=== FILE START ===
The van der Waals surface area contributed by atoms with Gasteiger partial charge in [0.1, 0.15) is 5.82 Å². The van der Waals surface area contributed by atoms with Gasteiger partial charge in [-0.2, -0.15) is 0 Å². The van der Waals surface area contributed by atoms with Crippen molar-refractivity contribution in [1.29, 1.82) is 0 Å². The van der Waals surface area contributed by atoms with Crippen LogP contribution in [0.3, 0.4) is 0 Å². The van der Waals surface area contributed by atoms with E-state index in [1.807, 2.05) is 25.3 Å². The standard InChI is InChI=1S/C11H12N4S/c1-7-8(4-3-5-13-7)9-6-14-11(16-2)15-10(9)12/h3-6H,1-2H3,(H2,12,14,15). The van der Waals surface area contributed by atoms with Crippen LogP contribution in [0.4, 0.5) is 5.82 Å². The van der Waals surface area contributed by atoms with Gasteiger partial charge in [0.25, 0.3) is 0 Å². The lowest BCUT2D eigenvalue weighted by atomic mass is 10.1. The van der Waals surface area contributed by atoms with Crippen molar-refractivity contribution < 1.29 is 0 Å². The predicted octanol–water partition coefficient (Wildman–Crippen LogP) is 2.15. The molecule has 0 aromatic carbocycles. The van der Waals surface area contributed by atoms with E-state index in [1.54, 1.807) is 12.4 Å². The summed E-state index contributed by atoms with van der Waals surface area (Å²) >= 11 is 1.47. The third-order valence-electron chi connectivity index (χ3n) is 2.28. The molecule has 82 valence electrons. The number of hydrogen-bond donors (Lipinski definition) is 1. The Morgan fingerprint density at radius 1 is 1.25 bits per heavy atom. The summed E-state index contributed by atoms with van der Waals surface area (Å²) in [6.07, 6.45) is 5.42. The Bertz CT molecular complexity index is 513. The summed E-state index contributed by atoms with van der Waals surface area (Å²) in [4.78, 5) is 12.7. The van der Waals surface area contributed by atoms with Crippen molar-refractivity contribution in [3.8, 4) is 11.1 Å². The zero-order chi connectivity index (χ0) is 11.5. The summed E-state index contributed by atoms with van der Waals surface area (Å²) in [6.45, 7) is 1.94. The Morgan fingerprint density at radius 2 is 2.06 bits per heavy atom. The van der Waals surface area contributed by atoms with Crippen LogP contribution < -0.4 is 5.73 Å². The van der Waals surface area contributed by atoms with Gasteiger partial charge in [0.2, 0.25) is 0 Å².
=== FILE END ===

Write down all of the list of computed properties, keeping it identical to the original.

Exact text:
The van der Waals surface area contributed by atoms with Gasteiger partial charge in [0.1, 0.15) is 5.82 Å². The van der Waals surface area contributed by atoms with Gasteiger partial charge in [-0.2, -0.15) is 0 Å². The van der Waals surface area contributed by atoms with Crippen molar-refractivity contribution in [1.29, 1.82) is 0 Å². The van der Waals surface area contributed by atoms with Crippen LogP contribution in [0.3, 0.4) is 0 Å². The van der Waals surface area contributed by atoms with E-state index in [1.807, 2.05) is 25.3 Å². The standard InChI is InChI=1S/C11H12N4S/c1-7-8(4-3-5-13-7)9-6-14-11(16-2)15-10(9)12/h3-6H,1-2H3,(H2,12,14,15). The van der Waals surface area contributed by atoms with Crippen LogP contribution in [0.4, 0.5) is 5.82 Å². The van der Waals surface area contributed by atoms with Gasteiger partial charge in [0.25, 0.3) is 0 Å². The lowest BCUT2D eigenvalue weighted by atomic mass is 10.1. The van der Waals surface area contributed by atoms with Crippen molar-refractivity contribution < 1.29 is 0 Å². The predicted octanol–water partition coefficient (Wildman–Crippen LogP) is 2.15. The molecule has 0 aromatic carbocycles. The van der Waals surface area contributed by atoms with E-state index in [1.54, 1.807) is 12.4 Å². The summed E-state index contributed by atoms with van der Waals surface area (Å²) >= 11 is 1.47. The third-order valence-electron chi connectivity index (χ3n) is 2.28. The molecule has 82 valence electrons. The number of hydrogen-bond donors (Lipinski definition) is 1. The Morgan fingerprint density at radius 1 is 1.25 bits per heavy atom. The summed E-state index contributed by atoms with van der Waals surface area (Å²) in [6.07, 6.45) is 5.42. The Bertz CT molecular complexity index is 513. The summed E-state index contributed by atoms with van der Waals surface area (Å²) in [4.78, 5) is 12.7. The van der Waals surface area contributed by atoms with Crippen molar-refractivity contribution in [3.8, 4) is 11.1 Å². The zero-order chi connectivity index (χ0) is 11.5. The summed E-state index contributed by atoms with van der Waals surface area (Å²) in [6.45, 7) is 1.94. The Morgan fingerprint density at radius 2 is 2.06 bits per heavy atom. The van der Waals surface area contributed by atoms with Crippen LogP contribution < -0.4 is 5.73 Å². The van der Waals surface area contributed by atoms with Gasteiger partial charge in [0.2, 0.25) is 0 Å².